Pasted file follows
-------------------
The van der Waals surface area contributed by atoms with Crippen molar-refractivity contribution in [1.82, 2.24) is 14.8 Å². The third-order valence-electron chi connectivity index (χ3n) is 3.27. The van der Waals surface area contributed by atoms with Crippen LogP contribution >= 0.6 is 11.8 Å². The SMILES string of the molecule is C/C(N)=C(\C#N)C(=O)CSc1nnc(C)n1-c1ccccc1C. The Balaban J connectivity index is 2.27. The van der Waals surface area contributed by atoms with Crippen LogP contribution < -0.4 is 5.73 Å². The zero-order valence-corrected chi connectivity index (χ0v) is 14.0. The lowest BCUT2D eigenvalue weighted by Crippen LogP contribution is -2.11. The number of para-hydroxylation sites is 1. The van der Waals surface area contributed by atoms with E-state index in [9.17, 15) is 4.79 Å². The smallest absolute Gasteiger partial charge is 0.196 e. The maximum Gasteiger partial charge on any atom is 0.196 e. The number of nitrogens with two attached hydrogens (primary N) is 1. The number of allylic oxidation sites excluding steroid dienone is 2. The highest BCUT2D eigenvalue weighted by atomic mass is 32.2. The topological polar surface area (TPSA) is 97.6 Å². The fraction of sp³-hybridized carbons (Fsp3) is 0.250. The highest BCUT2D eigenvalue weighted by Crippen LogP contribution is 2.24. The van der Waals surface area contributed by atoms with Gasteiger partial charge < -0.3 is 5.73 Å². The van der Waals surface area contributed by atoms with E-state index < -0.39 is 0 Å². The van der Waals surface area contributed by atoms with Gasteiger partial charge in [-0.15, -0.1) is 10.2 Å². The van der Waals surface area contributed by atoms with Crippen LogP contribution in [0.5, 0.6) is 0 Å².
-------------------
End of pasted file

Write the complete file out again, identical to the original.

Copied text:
The van der Waals surface area contributed by atoms with Crippen molar-refractivity contribution in [1.82, 2.24) is 14.8 Å². The third-order valence-electron chi connectivity index (χ3n) is 3.27. The van der Waals surface area contributed by atoms with Crippen LogP contribution >= 0.6 is 11.8 Å². The SMILES string of the molecule is C/C(N)=C(\C#N)C(=O)CSc1nnc(C)n1-c1ccccc1C. The Balaban J connectivity index is 2.27. The van der Waals surface area contributed by atoms with Crippen LogP contribution < -0.4 is 5.73 Å². The zero-order valence-corrected chi connectivity index (χ0v) is 14.0. The lowest BCUT2D eigenvalue weighted by Crippen LogP contribution is -2.11. The number of para-hydroxylation sites is 1. The van der Waals surface area contributed by atoms with E-state index in [9.17, 15) is 4.79 Å². The smallest absolute Gasteiger partial charge is 0.196 e. The maximum Gasteiger partial charge on any atom is 0.196 e. The number of nitrogens with two attached hydrogens (primary N) is 1. The number of allylic oxidation sites excluding steroid dienone is 2. The highest BCUT2D eigenvalue weighted by atomic mass is 32.2. The topological polar surface area (TPSA) is 97.6 Å². The fraction of sp³-hybridized carbons (Fsp3) is 0.250. The highest BCUT2D eigenvalue weighted by Crippen LogP contribution is 2.24. The van der Waals surface area contributed by atoms with Gasteiger partial charge < -0.3 is 5.73 Å². The van der Waals surface area contributed by atoms with E-state index < -0.39 is 0 Å². The van der Waals surface area contributed by atoms with Gasteiger partial charge in [-0.15, -0.1) is 10.2 Å². The van der Waals surface area contributed by atoms with Crippen LogP contribution in [0.5, 0.6) is 0 Å².